Nathan has been a great closer, but before that he was a starter moved to the bullpen because of arm injuries and had just one season as a setup man. Eddie Guardado was also a failed starter who spent a decade as a middle reliever before getting a chance to close, and then saved 86 games in two years. Rick Aguilera is another former starter turned reliever, and was 27 years old before recording his first save. Being an established closer isn't a prerequisite for being a successful closer.

    Losing a great pitcher like Nathan hurts because the Twins don't have an equally great pitcher to take his place, not because the role he filled is much too vast and important for a mere mortal. Nathan was a mere mortal before assuming the role, as were Guardado, Aguilera, and so many other top closers. Nathan has converted 90.7 percent of his chances with the Twins, which is amazing, but the MLB-wide success rate for all closers is 86.5 percent and all but the disasters are usually around 80 percent.

    Nathan has had 45.2 save opportunities per year and by converting 90.7 percent of those chances he's averaged 41.0 saves. An "average" closer converting 86.5 percent would have 39.1 saves and a "poor" closer converting 80.0 percent would have 36.1 saves. Per season that equals 1.9 fewer saves at 86.5 percent and 4.9 fewer saves at 80.0 percent. And it's important to remember that not every blown save ends in a loss, so being without Nathan will likely cost 3-4 wins including his work in non-save spots.

    Ron Gardenhire hasn't dropped any hints about the replacement closer because he's still holding out a slim hope that Nathan can pitch through the injury, but bullpen depth was one of the Twins' strengths coming into spring training and he has several decent options from which to choose. I'd likely go with a closer-by-committee approach based on matchups, at least initially, but my guess is that Gardenhire's preference is to find one man for the job even if it takes giving a few guys tries before settling on him.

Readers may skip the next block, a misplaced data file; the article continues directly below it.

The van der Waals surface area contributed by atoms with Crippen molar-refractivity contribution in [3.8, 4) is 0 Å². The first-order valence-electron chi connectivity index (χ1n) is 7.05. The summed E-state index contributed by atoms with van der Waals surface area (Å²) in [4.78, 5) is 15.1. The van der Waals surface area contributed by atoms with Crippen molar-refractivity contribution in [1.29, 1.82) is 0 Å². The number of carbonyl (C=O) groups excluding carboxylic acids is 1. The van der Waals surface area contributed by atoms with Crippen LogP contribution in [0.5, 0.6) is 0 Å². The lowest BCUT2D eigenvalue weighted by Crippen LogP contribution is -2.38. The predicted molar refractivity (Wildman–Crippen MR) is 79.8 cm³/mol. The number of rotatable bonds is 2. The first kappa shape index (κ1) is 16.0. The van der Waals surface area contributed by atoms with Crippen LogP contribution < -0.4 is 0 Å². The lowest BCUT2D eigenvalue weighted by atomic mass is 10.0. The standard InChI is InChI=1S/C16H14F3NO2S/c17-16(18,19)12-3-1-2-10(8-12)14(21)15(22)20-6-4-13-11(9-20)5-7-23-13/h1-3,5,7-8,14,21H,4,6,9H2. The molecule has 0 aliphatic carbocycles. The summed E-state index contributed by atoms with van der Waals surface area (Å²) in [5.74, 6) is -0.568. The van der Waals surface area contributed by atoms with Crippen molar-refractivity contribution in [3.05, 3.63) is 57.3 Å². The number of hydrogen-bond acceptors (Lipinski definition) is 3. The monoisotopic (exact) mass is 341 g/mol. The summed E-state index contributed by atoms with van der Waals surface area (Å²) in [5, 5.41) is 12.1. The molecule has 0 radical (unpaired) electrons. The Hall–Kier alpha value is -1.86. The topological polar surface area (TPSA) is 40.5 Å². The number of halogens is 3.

Matt Guerrier has been setting up Nathan for the past six seasons, with a 3.31 ERA in 389 innings as a reliever, but his raw stuff isn't exactly overpowering and more importantly his valuable ability to make multi-inning appearances or rescue other pitchers from mid-inning jams would likely cease given how Gardenhire has used his closer. In terms of raw stuff Jon Rauch is much more similar to Guerrier than Nathan even if standing 6-foot-11 with neck tattoos makes him look like a closer.

    With that said, Rauch has more closing experience than the rest of the fill-in candidates combined and even if that basically amounts to just 17 saves with the Nationals two seasons ago I'll be surprised if it doesn't play a big factor in Gardenhire's decision making. Rauch as a closer is obviously far from ideal, but he has a 3.59 ERA in 363.1 innings as a reliever, including a 3.60 mark last year, and was indeed right "around 80 percent" when given regular save chances in 2008.